A Second Look at How Target Date Funds Change Their Allocations


Target date funds offer the premise of a one-stop solution for investors seeking professional allocation strategies.

They are commonplace in 401(k) and other similar employer-sponsored retirement plans (aka, defined-contribution plans). According to Vanguard, 88% of defined-contribution plan sponsors offer target date funds. Furthermore, four in 10 participants in a defined-contribution plan using Vanguard funds solely owned a target date fund in their workplace retirement account at the end of 2014 (“How America Saves 2015”).

The simplicity of target date funds’ premise is one reason why. A second significant factor is that these funds are default options in many workplace retirement plans. Many employers use target-date funds as the default investment alternative for new defined-contribution plan enrollees. Similar to auto-enrollment (employees are automatically enrolled in the retirement plan, often with a starting default contribution rate equal to 3% of an employee’s gross salary) and auto-escalation (the contribution rate is automatically increased each year and/or at the time a raise is given), employees have the ability to choose a different option. Many don’t.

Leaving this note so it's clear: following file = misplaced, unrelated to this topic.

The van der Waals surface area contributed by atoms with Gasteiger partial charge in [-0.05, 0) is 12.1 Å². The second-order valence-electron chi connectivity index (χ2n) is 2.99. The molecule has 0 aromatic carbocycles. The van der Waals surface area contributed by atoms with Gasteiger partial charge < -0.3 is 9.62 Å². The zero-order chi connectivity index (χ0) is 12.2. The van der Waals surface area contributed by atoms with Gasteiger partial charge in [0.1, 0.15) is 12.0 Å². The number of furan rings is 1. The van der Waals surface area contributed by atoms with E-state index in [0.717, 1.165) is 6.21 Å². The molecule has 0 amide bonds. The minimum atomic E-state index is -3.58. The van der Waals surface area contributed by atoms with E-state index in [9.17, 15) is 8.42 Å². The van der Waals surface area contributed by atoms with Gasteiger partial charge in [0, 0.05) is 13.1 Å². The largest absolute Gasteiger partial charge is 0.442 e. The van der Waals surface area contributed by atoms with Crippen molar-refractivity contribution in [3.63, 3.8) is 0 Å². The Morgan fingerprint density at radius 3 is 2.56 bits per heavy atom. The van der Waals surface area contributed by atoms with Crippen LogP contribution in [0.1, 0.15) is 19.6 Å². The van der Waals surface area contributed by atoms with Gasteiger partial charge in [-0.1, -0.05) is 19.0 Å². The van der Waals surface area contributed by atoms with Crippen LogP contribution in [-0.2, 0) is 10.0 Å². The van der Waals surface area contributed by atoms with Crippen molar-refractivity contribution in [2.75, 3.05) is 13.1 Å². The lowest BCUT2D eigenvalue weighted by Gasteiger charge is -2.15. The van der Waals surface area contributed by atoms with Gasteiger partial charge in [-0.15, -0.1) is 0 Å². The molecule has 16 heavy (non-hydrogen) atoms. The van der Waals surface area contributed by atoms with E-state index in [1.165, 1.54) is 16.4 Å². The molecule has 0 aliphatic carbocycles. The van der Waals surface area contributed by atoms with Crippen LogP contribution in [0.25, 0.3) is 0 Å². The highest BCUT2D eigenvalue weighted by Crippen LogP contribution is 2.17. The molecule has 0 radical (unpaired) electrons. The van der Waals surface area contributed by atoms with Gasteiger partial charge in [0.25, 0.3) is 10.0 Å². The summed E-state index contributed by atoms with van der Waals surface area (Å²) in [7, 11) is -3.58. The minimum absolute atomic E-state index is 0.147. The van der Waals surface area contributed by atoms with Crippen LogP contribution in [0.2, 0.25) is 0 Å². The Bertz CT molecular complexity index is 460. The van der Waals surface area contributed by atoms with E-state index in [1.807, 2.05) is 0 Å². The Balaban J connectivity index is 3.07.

Despite this growth, there remains confusion about how to use target date funds. Financial Engines found that 62% of investors who only partially allocate to target date funds do so to “avoid ‘putting all their eggs in one basket,’” even though most understood that target date funds were diversified investments (“Not So Simple: Why Target-Date Funds Are Widely Misused by Retirement Investors,” March 2016). A survey by Voya Investment Management revealed similar behavior, with 46% of target date fund users listing diversification as a reason they use other investment options in addition to target date funds (“Participant Preferences in Target Date Funds: Fresh Insights,” January 2016).

Given this backdrop, it seemed warranted to revisit target date funds and provide an update to the October 2012 article, “Target Date Funds: A Simple Premise, but Underlying Complexities.” In doing, some changes came to light.

Continuing reading this article for information on:

  • How target date funds work
  • Allocation strategies used by target date funds
  • How these allocation strategies change over time and the impact for investors
  • How investors can go about selecting target date funds

Read More>>



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